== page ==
Sunday, July 24, 2011

Dyna Moe covers Magic Whistle

I think part of my Achilles is constantly complaining about not getting recognition, even though I sometimes do. (I could be a multi-trillionaire from my comics and still find something to complain about). This is why I was pleasantly surprised when looking at the Covered blog to see my own comic being done. There's proof that despite conventional wisdom, people still think of a particular comic that's mostly humor and gags after ten years. Even though I've been at this for decades, when you spend 90% of your time alone doing comics for yourself sometimes you wonder who sees what you do. I do anyway. It's even more flattering when someone you've heard of but never officially met is a fan, let alone acknowledges your existence.

The cover is by Dyna Moe, probably best known for the Mad Men app that everybody was using as their Facebook avatar a couple years ago. I'm familiar with the feeling of one's most famous work being something you're proud of, but at the expense of eclipsing everything else. I didn't ask her but I'm guessing this may be the case. She's also done several illustrations, and videos for Channel 102 and Funny or Die, which can be seen perusing her site. If I was still doing The Magic Whistle as a regular series, maybe I'd ask her to do a cover.
Here's the original.

My drawings are done quickly and it shows, but makes people think anyone can do it. I spend more time getting the dialogue and pacing right and then when I'm finished I think of how I could have done it better. My originals have paste-ups and white-out all over them (except the ones for sale). In this case I spent a lot of time drawing straight lines from everyone's eyes to the main guy's shorts in pencil so I'd get the eye contact just right. The original sketch is long gone.
I've been working a lot on Hippie Days. It's not that much of a departure from what I've been doing all along except it doesn't have things like talking animals or people spontaneously combusting or anything supernatural like that. It'll appear regularly on Act-I-Vate, which seems to get a lot of traffic, including publishers and editors, so I'll be posting it there every Thursday instead of here from now on.

With the periodical comic dead I need to work on something full length to keep staying in print. Publishers are loathe to invest in something that would cost $4 when they can make at least 5 times that with a longer book. Paperbacks less than 150 pages don't cut it anymore. Some people say I'm “slumming” continuing to do comics, but I consider higher-profile work just another job that pays better. Anonymity is a double-edge sword. With comics at least I don't get relatives thinking I had anything to do with the merchandising.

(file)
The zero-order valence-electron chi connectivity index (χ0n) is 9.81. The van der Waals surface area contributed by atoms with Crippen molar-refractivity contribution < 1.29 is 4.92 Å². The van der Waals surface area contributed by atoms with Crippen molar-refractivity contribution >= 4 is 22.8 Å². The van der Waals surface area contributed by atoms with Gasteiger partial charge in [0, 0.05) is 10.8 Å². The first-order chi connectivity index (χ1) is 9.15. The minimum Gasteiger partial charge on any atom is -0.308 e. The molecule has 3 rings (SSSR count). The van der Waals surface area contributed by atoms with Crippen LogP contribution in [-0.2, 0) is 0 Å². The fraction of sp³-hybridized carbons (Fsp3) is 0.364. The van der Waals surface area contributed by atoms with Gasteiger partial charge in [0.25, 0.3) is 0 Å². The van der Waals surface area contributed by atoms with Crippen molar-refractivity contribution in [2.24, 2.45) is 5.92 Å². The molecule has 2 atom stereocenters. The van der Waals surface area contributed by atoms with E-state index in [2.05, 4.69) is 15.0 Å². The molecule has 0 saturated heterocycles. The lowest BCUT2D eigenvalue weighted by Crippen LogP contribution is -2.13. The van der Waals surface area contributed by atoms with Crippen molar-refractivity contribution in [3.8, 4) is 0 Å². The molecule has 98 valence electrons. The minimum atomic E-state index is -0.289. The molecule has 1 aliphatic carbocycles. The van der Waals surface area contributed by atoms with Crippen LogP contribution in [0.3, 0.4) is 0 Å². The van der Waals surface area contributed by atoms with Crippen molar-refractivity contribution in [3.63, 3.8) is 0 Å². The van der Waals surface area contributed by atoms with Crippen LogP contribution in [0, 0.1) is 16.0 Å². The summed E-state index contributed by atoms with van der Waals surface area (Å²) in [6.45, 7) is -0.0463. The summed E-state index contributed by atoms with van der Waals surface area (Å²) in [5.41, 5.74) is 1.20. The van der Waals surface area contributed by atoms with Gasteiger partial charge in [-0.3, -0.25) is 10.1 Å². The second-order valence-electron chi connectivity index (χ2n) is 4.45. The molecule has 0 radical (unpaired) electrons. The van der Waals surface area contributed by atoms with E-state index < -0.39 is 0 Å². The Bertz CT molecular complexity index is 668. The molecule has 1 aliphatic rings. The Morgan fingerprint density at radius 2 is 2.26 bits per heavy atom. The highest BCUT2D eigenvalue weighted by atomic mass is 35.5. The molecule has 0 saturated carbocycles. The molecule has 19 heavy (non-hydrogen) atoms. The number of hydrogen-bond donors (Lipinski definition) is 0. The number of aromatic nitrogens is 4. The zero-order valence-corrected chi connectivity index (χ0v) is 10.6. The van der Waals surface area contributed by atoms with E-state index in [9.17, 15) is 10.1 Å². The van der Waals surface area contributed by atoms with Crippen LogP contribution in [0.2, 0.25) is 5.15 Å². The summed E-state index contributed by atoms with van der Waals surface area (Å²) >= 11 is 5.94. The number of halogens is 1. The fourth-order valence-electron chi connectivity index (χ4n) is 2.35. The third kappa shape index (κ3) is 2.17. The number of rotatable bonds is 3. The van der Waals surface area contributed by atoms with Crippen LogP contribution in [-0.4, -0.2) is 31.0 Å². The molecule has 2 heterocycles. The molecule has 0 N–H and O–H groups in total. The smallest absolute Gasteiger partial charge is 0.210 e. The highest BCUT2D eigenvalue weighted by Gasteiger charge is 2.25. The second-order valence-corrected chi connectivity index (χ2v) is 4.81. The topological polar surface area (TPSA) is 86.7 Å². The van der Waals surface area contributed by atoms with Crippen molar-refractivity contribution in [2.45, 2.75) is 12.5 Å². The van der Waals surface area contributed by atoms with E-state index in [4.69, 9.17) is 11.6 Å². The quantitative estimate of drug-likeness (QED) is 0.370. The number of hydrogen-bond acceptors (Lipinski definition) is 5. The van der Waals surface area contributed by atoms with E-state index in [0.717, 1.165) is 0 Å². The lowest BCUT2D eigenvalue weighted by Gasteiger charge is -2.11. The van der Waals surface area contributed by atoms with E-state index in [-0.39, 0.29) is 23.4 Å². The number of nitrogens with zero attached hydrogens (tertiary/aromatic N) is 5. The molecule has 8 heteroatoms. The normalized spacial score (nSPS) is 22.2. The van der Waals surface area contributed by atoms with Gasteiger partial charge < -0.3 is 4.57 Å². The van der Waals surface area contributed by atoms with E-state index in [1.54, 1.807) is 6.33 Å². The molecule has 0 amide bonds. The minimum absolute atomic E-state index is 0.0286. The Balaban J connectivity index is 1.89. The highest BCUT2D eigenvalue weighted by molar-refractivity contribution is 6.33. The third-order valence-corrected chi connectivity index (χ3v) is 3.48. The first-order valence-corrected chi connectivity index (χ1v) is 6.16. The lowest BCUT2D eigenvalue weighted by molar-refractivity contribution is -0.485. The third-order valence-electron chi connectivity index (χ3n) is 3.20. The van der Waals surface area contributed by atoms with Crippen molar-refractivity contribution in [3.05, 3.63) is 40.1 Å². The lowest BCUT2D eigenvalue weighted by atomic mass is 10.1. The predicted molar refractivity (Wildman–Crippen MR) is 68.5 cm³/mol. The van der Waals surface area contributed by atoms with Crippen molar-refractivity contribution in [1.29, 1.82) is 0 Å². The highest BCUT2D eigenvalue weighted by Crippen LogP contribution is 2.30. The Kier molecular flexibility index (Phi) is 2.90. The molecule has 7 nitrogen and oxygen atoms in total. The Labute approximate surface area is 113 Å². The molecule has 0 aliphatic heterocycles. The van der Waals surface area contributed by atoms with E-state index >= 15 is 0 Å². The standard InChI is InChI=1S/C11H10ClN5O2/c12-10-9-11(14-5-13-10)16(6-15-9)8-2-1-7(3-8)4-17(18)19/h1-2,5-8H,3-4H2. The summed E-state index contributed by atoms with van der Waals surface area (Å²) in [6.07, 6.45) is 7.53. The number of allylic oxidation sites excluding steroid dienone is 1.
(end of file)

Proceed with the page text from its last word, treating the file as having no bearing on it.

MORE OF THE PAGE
Even having done comics for more than twenty years and being printed everywhere I still feel new to comics. I'm told people don't want to buy anything with the hodge-podge of stories, gags and short bursts I've been doing all my life, despite my belief that in the long run those type of things sell better than most “graphic novels”. I hate that term, it's like a pimp calling himself an “adult recreational consultant”. It's a necessary evil, though, since it's a euphemism that keeps artists and readers from being ridiculed. I'm also told people prefer Spiegelman-inspired comics rather than straight-out humor. I like all that stuff too, but I don't expect a lot of it to be remembered in ten years. Chris Ware and Dan Clowes are but two exceptions. Ask a random person in the street to name the most famous comic of all time off the top of their head, most likely they'll say Peanuts. Or if they don't know we have 50 states or that WWII came before Vietnam they'll say Garfield. And what genre are they?
There are only seven non-comedy comic strips in syndication right now versus the hundreds of others. I'm told people like Tony Millionaire and Johnny Ryan's books don't sell as well as they used to, but it seems they resonate more with the general public. I'm glad Michael Kupperman is doing well, though his success seems to ultimately be from the comedy world. Maybe telling me humor doesn't sell or saying “I like it, but...” is just a way of turning me down politely. Do humor comics sell? Like the great George W. Bush once said, “Only time will tell about my legacy.”
It doesn't have too much to do with hippies. I just like the pun. Even if nobody under thirty will get it. Years ago, a girlfriend had a niece visiting. She was watching something like Law and Order with Henry Winkler as the guest star. Walking by, I said “Hey, it's the Fonz!” and she said “Who's the Fonz?” It was my first experience feeling old. Maybe I should have said “It's the guy from Arrested Development” instead.

Yes, I was actually “walking by” the TV. Drew Friedman once pointed out that in his class, Will Eisner used to always say “I was walking by the TV when...” without ever acknowledging he was sitting down and watching it.

1 comment:

  1. Well, I still think you're great. And I'll remember you 50 years from now.